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Nicole Bolleyer and Anika Gauja, "Parliamentary salaries as a party resource: Party organizational power in Westminster democracies," Party Politics, 19 (September 2013), 778-797. [Available at http://ppq.sagepub.com/content/vol19/issue5/ ]

First paragraph:
State funding for political parties is a highly salient issue in many democracies, not only those where problematic funding practices have been discovered. This interest has led to a range of comparative studies on parties' dependency on state resources in advanced democracies that tend to focus on direct state funding and its legal regulation (e.g. Casas-Zamora, 2005; van Biezen, 2009; see for broader perspectives Nassmacher, 2009; van Biezen and Kopecky, 2007). However, the indirect ways in which political parties access the resources of public office have received relatively little attention in comparative work. Such practices are rarely legally regulated but form part of informal and often hidden intra-organizational processes.

Figures and Tables:
Table 1. The horizontal and vertical dimensions of taxing in Westminster parties.
Table 2. Party ideology and tax-shares of national MPs in four Westminster democracies
Table 3. Party family and the taxing of 25 parties in five Westminster democracies.
Figure 1. Left--right positions of parties and tax-share (percent).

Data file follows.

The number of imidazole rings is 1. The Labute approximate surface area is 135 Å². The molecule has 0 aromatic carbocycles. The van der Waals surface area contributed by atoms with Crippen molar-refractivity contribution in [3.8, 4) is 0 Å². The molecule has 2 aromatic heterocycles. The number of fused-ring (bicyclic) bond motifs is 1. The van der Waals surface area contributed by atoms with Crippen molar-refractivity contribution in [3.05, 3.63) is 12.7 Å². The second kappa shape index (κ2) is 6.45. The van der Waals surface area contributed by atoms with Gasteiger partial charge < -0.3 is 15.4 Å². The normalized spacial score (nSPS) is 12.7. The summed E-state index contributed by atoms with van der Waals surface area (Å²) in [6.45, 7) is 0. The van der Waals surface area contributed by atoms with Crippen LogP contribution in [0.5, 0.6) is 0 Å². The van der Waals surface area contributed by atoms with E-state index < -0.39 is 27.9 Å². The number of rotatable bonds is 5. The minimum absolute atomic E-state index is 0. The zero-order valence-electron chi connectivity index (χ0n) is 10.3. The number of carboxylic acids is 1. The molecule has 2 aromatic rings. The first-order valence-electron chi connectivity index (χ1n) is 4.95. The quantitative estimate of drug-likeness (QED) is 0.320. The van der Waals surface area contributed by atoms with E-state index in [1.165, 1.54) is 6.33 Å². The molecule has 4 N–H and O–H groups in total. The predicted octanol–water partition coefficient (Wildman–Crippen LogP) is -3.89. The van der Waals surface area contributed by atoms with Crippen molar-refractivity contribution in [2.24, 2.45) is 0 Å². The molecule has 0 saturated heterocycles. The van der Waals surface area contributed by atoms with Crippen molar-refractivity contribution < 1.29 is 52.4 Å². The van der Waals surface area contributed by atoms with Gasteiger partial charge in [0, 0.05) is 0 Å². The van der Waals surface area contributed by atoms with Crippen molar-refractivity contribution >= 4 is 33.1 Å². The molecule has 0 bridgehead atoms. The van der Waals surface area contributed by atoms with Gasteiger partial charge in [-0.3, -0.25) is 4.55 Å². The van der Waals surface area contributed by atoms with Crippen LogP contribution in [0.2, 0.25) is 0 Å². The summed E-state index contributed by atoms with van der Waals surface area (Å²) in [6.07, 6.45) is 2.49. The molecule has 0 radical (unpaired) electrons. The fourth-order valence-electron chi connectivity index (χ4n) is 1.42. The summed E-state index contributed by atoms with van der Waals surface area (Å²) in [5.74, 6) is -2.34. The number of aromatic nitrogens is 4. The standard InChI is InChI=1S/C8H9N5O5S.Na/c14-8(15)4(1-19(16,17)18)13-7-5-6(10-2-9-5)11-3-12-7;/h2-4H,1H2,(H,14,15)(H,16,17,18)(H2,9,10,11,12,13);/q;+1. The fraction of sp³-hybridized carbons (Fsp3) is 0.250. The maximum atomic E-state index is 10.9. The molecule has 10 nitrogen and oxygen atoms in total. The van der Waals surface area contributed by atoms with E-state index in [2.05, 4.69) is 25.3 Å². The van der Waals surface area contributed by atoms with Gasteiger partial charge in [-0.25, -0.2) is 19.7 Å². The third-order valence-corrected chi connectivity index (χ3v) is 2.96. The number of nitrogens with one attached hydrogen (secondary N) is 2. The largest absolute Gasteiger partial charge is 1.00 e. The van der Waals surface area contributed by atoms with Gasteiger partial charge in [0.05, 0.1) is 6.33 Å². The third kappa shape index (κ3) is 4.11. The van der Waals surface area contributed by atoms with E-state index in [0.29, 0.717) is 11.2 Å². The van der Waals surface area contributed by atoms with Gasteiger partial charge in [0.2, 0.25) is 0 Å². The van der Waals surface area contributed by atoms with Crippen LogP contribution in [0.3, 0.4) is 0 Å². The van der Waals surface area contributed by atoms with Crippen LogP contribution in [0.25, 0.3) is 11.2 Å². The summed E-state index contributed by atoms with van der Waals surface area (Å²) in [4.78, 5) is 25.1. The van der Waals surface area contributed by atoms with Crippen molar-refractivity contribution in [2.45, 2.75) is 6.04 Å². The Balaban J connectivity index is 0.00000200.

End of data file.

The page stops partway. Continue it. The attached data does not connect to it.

Last Paragraph:
(First paragraph of conclucion) In this article, we analysed the practice of party taxing in 25 political parties in five established Westminster democracies, a widespread but so far under-studied source of party income. To map out existing practices, we developed a typology of taxing practices based on two key dimensions: horizontal (taxing of national MPs) and vertical (institutionalization of taxing across levels). Conceptualizing party taxes as an organizational obligation, we identified party family as a key variable to account for the propensity of particular parties to tax along the horizontal and vertical dimension with socialist, green, social and Christian democratic parties have a tendency to tax their MPs, while liberal and conservative parties refrain from touching their MPs' salaries. Similarly, party ideology as a factor contributing to the socialization of party MPs influenced the amount they were willing to pay -- with socialist and green MPs paying the largest levies. Finally, federal systems strengthened the regional level as the main beneficiary of taxes received by both national and regional MPs, a finding in line with case studies looking at taxing practices in federal systems in Continental Europe such as Germany, Austria and Switzerland (Nassmacher, 2001, 2009; Sickinger, 2009). Other external institutional variables (the electoral system, parliamentary salaries and state funding regimes) seem to affect the patterns of party taxing in Westminster democracies comparatively less.

Last updated November 2013